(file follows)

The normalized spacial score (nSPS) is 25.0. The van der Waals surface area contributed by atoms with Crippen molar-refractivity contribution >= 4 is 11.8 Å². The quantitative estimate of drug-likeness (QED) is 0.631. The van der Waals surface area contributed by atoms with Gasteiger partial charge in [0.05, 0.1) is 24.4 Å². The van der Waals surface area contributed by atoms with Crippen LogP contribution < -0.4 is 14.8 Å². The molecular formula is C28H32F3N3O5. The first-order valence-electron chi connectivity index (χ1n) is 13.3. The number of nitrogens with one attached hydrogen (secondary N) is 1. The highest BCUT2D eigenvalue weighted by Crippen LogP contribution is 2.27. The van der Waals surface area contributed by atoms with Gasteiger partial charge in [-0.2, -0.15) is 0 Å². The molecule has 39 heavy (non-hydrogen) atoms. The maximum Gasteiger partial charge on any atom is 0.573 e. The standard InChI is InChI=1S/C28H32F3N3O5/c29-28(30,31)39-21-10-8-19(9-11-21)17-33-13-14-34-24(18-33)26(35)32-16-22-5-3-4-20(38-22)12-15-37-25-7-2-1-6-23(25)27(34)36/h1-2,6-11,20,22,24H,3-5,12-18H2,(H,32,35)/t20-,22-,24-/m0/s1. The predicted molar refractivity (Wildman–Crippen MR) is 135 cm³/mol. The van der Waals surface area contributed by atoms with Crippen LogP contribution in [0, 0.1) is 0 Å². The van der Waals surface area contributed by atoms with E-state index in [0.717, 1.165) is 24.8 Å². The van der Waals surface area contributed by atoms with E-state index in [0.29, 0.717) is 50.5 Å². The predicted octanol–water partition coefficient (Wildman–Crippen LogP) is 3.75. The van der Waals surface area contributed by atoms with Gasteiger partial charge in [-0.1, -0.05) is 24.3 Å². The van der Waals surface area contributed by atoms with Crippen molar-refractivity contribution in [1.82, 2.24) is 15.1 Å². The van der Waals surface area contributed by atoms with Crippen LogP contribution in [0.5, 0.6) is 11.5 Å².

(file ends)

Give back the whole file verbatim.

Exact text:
The normalized spacial score (nSPS) is 25.0. The van der Waals surface area contributed by atoms with Crippen molar-refractivity contribution >= 4 is 11.8 Å². The quantitative estimate of drug-likeness (QED) is 0.631. The van der Waals surface area contributed by atoms with Gasteiger partial charge in [0.05, 0.1) is 24.4 Å². The van der Waals surface area contributed by atoms with Crippen LogP contribution < -0.4 is 14.8 Å². The molecular formula is C28H32F3N3O5. The first-order valence-electron chi connectivity index (χ1n) is 13.3. The number of nitrogens with one attached hydrogen (secondary N) is 1. The highest BCUT2D eigenvalue weighted by Crippen LogP contribution is 2.27. The van der Waals surface area contributed by atoms with Gasteiger partial charge in [-0.2, -0.15) is 0 Å². The molecule has 39 heavy (non-hydrogen) atoms. The maximum Gasteiger partial charge on any atom is 0.573 e. The standard InChI is InChI=1S/C28H32F3N3O5/c29-28(30,31)39-21-10-8-19(9-11-21)17-33-13-14-34-24(18-33)26(35)32-16-22-5-3-4-20(38-22)12-15-37-25-7-2-1-6-23(25)27(34)36/h1-2,6-11,20,22,24H,3-5,12-18H2,(H,32,35)/t20-,22-,24-/m0/s1. The predicted molar refractivity (Wildman–Crippen MR) is 135 cm³/mol. The van der Waals surface area contributed by atoms with Crippen LogP contribution in [0, 0.1) is 0 Å². The van der Waals surface area contributed by atoms with E-state index in [0.717, 1.165) is 24.8 Å². The van der Waals surface area contributed by atoms with E-state index in [0.29, 0.717) is 50.5 Å². The predicted octanol–water partition coefficient (Wildman–Crippen LogP) is 3.75. The van der Waals surface area contributed by atoms with Gasteiger partial charge in [-0.1, -0.05) is 24.3 Å². The van der Waals surface area contributed by atoms with Crippen molar-refractivity contribution in [1.82, 2.24) is 15.1 Å². The van der Waals surface area contributed by atoms with Crippen LogP contribution in [0.5, 0.6) is 11.5 Å².